Imagine the Universe!

What Else Makes Observing Cosmic Rays Hard?

About 90% of the cosmic ray nuclei are hydrogen (protons), about 9% are helium (alpha particles), and all of the rest of the elements make up only 1%. Even in this one percent there are very rare elements and isotopes. These require large detectors to collect enough particles to say something meaningful about the "fingerprint" of their source. The HEAO 3 Heavy Nuclei Experiment, launched in 1979, collected only about 100 cosmic rays with charges between 75 and 87 in almost a year and a half of flight, and it was much bigger than most scientific instruments flown by NASA currently. To make better measurements requires an even larger instrument, and the bigger the instrument, the greater the cost.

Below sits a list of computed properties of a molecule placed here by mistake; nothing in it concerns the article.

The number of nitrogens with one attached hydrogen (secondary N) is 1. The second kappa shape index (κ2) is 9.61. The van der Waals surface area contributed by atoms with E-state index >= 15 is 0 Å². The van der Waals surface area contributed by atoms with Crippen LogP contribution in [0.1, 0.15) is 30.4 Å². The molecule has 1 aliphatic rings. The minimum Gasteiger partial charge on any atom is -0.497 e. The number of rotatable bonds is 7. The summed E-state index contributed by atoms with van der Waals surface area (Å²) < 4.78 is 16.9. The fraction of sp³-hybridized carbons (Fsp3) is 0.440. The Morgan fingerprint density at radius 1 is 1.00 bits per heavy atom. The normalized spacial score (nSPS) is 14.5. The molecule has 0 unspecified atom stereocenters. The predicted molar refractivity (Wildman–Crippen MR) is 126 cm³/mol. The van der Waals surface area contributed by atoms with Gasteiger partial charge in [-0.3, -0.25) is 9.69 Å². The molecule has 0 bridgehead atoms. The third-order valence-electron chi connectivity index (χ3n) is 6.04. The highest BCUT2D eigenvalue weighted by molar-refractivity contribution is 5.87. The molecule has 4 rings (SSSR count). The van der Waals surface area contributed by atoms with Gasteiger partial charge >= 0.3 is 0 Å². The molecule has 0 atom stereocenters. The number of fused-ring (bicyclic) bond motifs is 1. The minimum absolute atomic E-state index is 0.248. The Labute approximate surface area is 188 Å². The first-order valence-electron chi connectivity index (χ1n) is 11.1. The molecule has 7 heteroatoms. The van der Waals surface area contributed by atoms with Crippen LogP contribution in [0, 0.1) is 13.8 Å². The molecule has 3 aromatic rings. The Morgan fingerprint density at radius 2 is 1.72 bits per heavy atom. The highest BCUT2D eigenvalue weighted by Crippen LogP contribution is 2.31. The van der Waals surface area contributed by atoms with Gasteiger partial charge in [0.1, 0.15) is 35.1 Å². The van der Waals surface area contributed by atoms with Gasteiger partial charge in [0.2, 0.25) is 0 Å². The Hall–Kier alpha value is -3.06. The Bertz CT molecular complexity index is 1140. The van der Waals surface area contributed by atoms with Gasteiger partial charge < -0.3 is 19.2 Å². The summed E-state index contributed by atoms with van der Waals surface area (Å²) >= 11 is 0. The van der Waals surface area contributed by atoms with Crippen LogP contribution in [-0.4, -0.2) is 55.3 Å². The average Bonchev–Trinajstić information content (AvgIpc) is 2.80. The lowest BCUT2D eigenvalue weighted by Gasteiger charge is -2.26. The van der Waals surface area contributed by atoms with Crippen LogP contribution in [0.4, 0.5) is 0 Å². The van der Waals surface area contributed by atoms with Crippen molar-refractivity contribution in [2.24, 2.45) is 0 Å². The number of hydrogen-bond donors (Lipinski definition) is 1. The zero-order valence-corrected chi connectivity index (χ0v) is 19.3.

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Imagine the Universe! is a service of the High Energy Astrophysics Science Archive Research Center (HEASARC), Dr. Alan Smale (Director), within the Astrophysics Science Division (ASD) at NASA's Goddard Space Flight Center.

The Imagine Team
Project Leader: Dr. Barbara Mattson
Curator: J.D. Myers
Responsible NASA Official: Phil Newman
All material on this site has been created and updated between 1997-2014.
This page last updated: Monday, 27-Sep-2004 11:26:09 EDT